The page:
Ultimate guide to saving the world: What we need to do (and do right now)

As thousands prepare to descend on New York for the largest ever climate march, we must consider our options

Published September 19, 2014 10:59AM (EDT)

There's going to be a big climate march on Sunday, in case you haven't heard. The biggest climate march ever, in fact, if it lives up to its organizers' promise. We're talking about the kind of march that comes with its own hour-long trailer, the kind of march that will include labor unions, social justice organizations and groups representing frontline communities, not to mention U.N. General Secretary Ban Ki-moon -- even though, as the Guardian points out, "high-ranking officials do not normally attend mass public protests."

"It's not your mother's climate march," promises Paul Getsos, the national coordinator for 350.org, particularly not if your mother is white and middle-class. Instead, he told Salon, organizers are working toward building "the most diverse, multi-issued, broad-based march or action on climate that’s ever happened." And it's all leading up to global negotiations that, if things somehow go extremely well, could help get the world on track to avert catastrophic climate change.

"This is dead-serious business," wrote climate activist and 350.org founder Bill McKibben in his initial "call to arms" back in May, "a signal moment in the gathering fight of human beings to do something about global warming before it's too late to do anything but watch."

In other words, there's been a lot of hype. Enough to make one nervous. (And certainly enough to already be pissing off conservative commenters.) The challenges ahead, after all, are so daunting, the cost of failure greater than ever. Those who insist on the potential for a large-scale, populist movement to bring about significant change often point to the first Earth Day, when 20 million people took the streets and brought about the passage of the Clean Air Act, the Clean Water Act, the Endangered Species Act, not to mention the formation of the U.S. Environmental Protection Agency. A successful climate movement, at this point in the game, will have to accomplish even more.

"No one activity, even if you have a billion people marching, is going to change something as big and complicated as climate or the policies of the governments of the world," concedes Leslie Cagan, the national march coordinator. The organizers say they intend for Sunday to be a turning point for the climate movement rather than for climate change itself. Their slogan echoes that sentiment: “To change everything, we need everyone.” A successful march, so far as success can be defined, will show that everyone's on board.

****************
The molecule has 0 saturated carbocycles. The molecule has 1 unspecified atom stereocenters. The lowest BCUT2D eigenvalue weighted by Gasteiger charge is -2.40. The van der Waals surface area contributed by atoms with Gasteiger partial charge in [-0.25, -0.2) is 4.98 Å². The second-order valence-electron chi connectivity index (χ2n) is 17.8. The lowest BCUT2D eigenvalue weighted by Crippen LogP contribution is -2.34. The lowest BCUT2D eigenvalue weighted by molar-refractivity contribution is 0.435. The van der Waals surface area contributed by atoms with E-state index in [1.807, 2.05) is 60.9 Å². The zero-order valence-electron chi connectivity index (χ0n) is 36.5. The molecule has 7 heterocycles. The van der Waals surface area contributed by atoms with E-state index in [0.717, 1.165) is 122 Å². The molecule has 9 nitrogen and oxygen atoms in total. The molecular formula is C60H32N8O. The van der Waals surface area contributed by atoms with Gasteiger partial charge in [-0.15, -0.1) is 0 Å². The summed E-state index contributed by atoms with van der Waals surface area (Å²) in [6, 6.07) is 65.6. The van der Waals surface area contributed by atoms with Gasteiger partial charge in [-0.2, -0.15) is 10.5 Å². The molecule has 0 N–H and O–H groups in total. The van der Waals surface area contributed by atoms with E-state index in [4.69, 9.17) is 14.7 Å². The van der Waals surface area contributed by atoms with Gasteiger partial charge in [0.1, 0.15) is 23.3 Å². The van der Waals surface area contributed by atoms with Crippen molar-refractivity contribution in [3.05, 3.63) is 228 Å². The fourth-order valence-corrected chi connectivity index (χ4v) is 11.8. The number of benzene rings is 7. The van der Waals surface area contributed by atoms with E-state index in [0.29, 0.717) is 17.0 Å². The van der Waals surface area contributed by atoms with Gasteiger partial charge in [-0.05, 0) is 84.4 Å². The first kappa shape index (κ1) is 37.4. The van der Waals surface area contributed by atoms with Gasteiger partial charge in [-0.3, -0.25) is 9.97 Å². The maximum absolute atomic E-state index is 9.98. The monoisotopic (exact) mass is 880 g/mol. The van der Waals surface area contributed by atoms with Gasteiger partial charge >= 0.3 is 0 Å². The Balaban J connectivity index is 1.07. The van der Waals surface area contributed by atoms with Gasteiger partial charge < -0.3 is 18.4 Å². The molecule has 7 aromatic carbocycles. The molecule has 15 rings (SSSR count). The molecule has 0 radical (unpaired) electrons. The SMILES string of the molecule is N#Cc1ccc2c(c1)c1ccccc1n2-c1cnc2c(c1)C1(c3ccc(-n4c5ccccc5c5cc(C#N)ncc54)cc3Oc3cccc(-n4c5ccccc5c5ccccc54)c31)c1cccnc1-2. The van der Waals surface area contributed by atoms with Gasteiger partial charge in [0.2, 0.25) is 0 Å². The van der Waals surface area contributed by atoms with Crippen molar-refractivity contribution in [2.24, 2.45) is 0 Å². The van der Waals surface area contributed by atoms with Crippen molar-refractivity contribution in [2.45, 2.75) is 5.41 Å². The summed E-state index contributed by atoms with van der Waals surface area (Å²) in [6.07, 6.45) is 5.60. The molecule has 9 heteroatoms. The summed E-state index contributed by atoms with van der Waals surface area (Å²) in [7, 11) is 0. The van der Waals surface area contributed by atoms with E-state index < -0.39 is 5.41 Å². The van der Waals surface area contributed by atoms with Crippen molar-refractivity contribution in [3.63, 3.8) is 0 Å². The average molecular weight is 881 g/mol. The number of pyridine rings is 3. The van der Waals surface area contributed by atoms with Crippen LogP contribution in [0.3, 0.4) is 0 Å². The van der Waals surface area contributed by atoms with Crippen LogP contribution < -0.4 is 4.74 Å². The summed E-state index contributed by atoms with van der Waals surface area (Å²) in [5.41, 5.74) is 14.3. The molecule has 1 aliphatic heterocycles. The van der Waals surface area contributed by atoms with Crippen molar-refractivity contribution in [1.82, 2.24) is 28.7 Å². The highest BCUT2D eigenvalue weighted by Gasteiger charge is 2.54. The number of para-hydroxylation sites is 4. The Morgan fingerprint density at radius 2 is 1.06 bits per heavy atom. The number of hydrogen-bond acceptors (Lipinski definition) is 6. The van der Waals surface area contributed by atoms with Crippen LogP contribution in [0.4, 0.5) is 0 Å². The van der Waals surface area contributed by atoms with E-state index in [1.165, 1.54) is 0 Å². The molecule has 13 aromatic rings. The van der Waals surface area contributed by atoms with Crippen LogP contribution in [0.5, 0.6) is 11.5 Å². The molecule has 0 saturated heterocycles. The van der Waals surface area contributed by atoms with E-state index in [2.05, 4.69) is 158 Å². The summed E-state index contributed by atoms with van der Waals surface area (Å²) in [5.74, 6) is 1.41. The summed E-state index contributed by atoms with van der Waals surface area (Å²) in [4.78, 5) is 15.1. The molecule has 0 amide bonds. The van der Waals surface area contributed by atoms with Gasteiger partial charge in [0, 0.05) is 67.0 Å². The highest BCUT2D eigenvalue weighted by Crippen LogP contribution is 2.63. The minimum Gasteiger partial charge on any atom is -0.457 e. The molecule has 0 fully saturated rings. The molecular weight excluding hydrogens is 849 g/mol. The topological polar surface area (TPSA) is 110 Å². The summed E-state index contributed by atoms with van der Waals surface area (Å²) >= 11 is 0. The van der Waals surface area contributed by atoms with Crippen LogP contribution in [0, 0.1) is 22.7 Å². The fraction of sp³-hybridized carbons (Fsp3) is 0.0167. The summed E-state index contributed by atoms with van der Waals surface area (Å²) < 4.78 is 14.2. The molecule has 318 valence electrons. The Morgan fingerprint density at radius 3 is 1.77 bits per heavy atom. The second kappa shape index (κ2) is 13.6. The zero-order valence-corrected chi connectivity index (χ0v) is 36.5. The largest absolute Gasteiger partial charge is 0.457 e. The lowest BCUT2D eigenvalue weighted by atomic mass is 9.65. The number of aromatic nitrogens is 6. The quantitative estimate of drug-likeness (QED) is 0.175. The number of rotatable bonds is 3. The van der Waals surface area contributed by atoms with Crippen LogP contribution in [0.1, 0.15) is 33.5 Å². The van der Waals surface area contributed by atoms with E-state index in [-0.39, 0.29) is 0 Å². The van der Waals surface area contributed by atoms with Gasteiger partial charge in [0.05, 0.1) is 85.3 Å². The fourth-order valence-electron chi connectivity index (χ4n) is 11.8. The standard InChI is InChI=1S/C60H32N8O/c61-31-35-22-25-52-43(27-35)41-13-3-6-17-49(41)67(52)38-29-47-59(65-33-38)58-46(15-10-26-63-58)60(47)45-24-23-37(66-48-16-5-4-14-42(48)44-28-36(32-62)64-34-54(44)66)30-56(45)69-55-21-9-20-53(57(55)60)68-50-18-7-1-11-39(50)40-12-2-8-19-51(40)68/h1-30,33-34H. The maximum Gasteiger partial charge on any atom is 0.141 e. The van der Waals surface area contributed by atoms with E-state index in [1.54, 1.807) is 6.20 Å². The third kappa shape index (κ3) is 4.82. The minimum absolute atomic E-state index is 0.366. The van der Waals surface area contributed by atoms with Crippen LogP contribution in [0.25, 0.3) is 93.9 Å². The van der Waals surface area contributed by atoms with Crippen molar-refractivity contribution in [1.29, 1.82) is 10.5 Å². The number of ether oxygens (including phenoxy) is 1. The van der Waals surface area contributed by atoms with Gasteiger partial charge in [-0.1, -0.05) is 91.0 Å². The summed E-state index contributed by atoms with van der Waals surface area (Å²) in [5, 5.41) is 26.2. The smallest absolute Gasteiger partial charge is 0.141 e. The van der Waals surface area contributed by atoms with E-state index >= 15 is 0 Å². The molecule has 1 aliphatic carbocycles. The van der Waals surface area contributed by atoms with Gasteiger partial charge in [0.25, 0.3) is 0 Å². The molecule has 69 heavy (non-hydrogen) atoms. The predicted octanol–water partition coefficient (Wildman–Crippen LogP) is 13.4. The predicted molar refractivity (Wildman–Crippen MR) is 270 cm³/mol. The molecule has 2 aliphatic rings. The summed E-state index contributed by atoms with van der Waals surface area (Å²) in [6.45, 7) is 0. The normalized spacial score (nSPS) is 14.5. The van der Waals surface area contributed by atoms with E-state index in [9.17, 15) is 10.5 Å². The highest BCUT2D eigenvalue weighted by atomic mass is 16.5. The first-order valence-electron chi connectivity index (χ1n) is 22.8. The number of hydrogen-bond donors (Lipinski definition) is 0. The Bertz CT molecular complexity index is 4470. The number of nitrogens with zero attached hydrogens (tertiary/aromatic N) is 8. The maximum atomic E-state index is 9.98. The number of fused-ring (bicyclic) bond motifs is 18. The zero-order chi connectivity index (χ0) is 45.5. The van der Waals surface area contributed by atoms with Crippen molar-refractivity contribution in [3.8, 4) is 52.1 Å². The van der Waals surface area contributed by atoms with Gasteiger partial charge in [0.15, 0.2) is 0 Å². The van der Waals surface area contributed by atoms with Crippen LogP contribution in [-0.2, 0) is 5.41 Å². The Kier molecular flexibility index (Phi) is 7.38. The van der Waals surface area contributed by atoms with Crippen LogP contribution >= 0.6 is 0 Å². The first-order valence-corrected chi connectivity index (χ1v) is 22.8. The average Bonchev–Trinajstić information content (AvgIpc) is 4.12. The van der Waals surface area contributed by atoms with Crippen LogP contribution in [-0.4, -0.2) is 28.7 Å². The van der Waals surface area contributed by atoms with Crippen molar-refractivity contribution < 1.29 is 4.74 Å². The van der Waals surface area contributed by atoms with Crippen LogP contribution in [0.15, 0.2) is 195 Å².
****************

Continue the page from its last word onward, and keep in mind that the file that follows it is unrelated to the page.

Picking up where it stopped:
But on board for what, exactly? The event's leaders made a conscious decision not to list specific demands, aside from the big one: the demand that the world take action. A protest, by definition, says that we haven't given up, and acknowledges that there's still time for meaningful action. But that time is running out quickly. Experts agree that the time for incremental progress has passed, and stress that the coming decades -- as well as the next 15 months leading up to the global climate negotiations in Paris -- will prove critical. When protestors demand action, this is what needs to happen:

Leave fossil fuels in the ground -- all of them

It's practically a cliche by now, but it's also the most powerful principle we've got: if we're going to keep greenhouse gases in the atmosphere from warming the planet, we need to stop pouring greenhouse gases into the atmosphere. As climatologists have made clear, we can't burn the rest of our remaining fossil fuels.

Actually, we really can't afford to burn even some of our remaining fossil fuels. Analysts at accounting giant PricewaterhouseCoopers (not your typical treehuggers) took a hard look at the numbers, and determined that "heroic steps" are going to be needed to get us back on track. Incredibly, they say the world will need to decarbonize by 6.2 percent every year until the end of the century just to limit warming to 3.6 degrees. (Just so you understand what a major challenge that is, we only managed 1.2 percent in 2013.) For the G20 nations, that will mean nearly halving our emissions by 2050.


It's becoming increasingly clear that natural gas has to go, too. Writing in Mother Jones, Bill McKibben made a comprehensive case against the plan to substitute shale gas for coal, arguing that the so-called solution might be worse than the original problem. Methane, which escapes into the atmosphere when the industry drills for natural gas, is a greenhouse gas like CO2, except it's even worse for the climate. And although researchers disagree on how much of it's escaping, we do know that the fracking industry is moving too quickly for regulators to keep up. It's a risk we can't afford to take. And while it's nice to think of natural gas as a "bridge fuel," we don't really have time for that, either. "If we're replacing coal with gas," McKibben argues, "it means we're not replacing it with something else."